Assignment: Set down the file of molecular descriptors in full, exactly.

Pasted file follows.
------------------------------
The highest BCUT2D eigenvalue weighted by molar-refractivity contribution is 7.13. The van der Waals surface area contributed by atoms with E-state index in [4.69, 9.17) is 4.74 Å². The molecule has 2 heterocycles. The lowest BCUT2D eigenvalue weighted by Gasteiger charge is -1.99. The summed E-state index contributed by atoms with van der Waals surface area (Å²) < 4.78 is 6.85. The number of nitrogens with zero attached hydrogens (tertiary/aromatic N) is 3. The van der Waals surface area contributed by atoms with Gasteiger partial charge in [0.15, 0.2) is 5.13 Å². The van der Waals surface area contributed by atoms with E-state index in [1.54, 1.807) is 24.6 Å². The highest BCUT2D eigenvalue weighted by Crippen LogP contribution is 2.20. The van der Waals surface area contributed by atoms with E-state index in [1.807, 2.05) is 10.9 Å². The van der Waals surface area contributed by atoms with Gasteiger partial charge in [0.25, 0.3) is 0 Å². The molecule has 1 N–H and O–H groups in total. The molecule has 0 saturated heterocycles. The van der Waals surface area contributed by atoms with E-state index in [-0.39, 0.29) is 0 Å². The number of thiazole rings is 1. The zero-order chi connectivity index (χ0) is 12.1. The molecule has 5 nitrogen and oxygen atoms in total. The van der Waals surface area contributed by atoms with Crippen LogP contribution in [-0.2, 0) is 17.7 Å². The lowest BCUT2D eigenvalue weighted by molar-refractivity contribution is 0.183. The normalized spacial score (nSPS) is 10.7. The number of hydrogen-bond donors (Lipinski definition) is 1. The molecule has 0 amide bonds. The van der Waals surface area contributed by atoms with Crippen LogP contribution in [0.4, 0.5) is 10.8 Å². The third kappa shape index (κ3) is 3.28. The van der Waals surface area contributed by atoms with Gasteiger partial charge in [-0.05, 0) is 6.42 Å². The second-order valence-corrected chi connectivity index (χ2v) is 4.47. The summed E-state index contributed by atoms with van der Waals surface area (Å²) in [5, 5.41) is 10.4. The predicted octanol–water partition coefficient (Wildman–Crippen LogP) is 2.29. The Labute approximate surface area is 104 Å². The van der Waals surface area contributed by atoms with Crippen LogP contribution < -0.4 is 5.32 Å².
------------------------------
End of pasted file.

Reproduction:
The highest BCUT2D eigenvalue weighted by molar-refractivity contribution is 7.13. The van der Waals surface area contributed by atoms with E-state index in [4.69, 9.17) is 4.74 Å². The molecule has 2 heterocycles. The lowest BCUT2D eigenvalue weighted by Gasteiger charge is -1.99. The summed E-state index contributed by atoms with van der Waals surface area (Å²) < 4.78 is 6.85. The number of nitrogens with zero attached hydrogens (tertiary/aromatic N) is 3. The van der Waals surface area contributed by atoms with Gasteiger partial charge in [0.15, 0.2) is 5.13 Å². The van der Waals surface area contributed by atoms with E-state index in [1.54, 1.807) is 24.6 Å². The highest BCUT2D eigenvalue weighted by Crippen LogP contribution is 2.20. The van der Waals surface area contributed by atoms with E-state index in [1.807, 2.05) is 10.9 Å². The van der Waals surface area contributed by atoms with Gasteiger partial charge in [0.25, 0.3) is 0 Å². The molecule has 1 N–H and O–H groups in total. The molecule has 0 saturated heterocycles. The van der Waals surface area contributed by atoms with E-state index in [-0.39, 0.29) is 0 Å². The number of thiazole rings is 1. The zero-order chi connectivity index (χ0) is 12.1. The molecule has 5 nitrogen and oxygen atoms in total. The van der Waals surface area contributed by atoms with Crippen LogP contribution in [-0.2, 0) is 17.7 Å². The lowest BCUT2D eigenvalue weighted by molar-refractivity contribution is 0.183. The normalized spacial score (nSPS) is 10.7. The number of hydrogen-bond donors (Lipinski definition) is 1. The molecule has 0 amide bonds. The van der Waals surface area contributed by atoms with Crippen LogP contribution in [0.4, 0.5) is 10.8 Å². The third kappa shape index (κ3) is 3.28. The van der Waals surface area contributed by atoms with Gasteiger partial charge in [-0.05, 0) is 6.42 Å². The second-order valence-corrected chi connectivity index (χ2v) is 4.47. The summed E-state index contributed by atoms with van der Waals surface area (Å²) in [5, 5.41) is 10.4. The predicted octanol–water partition coefficient (Wildman–Crippen LogP) is 2.29. The Labute approximate surface area is 104 Å². The van der Waals surface area contributed by atoms with Crippen LogP contribution < -0.4 is 5.32 Å².